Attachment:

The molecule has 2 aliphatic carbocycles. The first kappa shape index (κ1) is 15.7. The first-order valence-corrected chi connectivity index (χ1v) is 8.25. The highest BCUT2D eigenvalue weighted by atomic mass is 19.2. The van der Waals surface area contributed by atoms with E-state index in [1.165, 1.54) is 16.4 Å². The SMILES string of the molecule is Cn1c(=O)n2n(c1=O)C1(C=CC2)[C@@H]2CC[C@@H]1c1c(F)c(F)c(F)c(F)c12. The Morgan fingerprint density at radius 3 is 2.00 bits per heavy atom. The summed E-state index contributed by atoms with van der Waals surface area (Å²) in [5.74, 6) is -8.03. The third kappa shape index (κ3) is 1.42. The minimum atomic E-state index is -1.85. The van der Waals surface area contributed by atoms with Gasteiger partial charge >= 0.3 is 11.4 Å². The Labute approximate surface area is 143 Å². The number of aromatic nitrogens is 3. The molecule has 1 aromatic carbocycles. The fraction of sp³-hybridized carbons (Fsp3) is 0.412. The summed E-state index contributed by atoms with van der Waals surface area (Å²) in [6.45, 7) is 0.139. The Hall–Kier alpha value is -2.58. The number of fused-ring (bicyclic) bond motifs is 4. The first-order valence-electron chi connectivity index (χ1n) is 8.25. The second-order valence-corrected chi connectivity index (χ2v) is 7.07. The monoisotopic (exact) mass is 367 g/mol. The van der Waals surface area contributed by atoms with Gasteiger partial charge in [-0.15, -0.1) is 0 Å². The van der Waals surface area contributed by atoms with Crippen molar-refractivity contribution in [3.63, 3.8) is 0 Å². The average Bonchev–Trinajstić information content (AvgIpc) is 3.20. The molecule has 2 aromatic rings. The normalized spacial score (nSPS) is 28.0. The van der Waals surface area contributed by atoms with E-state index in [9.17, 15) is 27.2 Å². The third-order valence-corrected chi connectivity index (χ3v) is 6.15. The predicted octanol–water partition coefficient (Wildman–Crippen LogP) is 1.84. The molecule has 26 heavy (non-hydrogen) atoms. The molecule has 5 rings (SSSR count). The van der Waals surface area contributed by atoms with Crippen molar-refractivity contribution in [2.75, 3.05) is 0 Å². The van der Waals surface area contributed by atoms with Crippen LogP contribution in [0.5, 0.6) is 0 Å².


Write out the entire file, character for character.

The molecule has 2 aliphatic carbocycles. The first kappa shape index (κ1) is 15.7. The first-order valence-corrected chi connectivity index (χ1v) is 8.25. The highest BCUT2D eigenvalue weighted by atomic mass is 19.2. The van der Waals surface area contributed by atoms with E-state index in [1.165, 1.54) is 16.4 Å². The SMILES string of the molecule is Cn1c(=O)n2n(c1=O)C1(C=CC2)[C@@H]2CC[C@@H]1c1c(F)c(F)c(F)c(F)c12. The Morgan fingerprint density at radius 3 is 2.00 bits per heavy atom. The summed E-state index contributed by atoms with van der Waals surface area (Å²) in [5.74, 6) is -8.03. The third kappa shape index (κ3) is 1.42. The minimum atomic E-state index is -1.85. The van der Waals surface area contributed by atoms with Gasteiger partial charge >= 0.3 is 11.4 Å². The Labute approximate surface area is 143 Å². The number of aromatic nitrogens is 3. The molecule has 1 aromatic carbocycles. The fraction of sp³-hybridized carbons (Fsp3) is 0.412. The summed E-state index contributed by atoms with van der Waals surface area (Å²) in [6.45, 7) is 0.139. The Hall–Kier alpha value is -2.58. The number of fused-ring (bicyclic) bond motifs is 4. The first-order valence-electron chi connectivity index (χ1n) is 8.25. The second-order valence-corrected chi connectivity index (χ2v) is 7.07. The monoisotopic (exact) mass is 367 g/mol. The van der Waals surface area contributed by atoms with Gasteiger partial charge in [-0.15, -0.1) is 0 Å². The van der Waals surface area contributed by atoms with Crippen molar-refractivity contribution in [3.63, 3.8) is 0 Å². The average Bonchev–Trinajstić information content (AvgIpc) is 3.20. The molecule has 2 aromatic rings. The normalized spacial score (nSPS) is 28.0. The van der Waals surface area contributed by atoms with E-state index in [9.17, 15) is 27.2 Å². The third-order valence-corrected chi connectivity index (χ3v) is 6.15. The predicted octanol–water partition coefficient (Wildman–Crippen LogP) is 1.84. The molecule has 26 heavy (non-hydrogen) atoms. The molecule has 5 rings (SSSR count). The van der Waals surface area contributed by atoms with Crippen molar-refractivity contribution in [2.75, 3.05) is 0 Å². The van der Waals surface area contributed by atoms with Crippen LogP contribution in [0.5, 0.6) is 0 Å².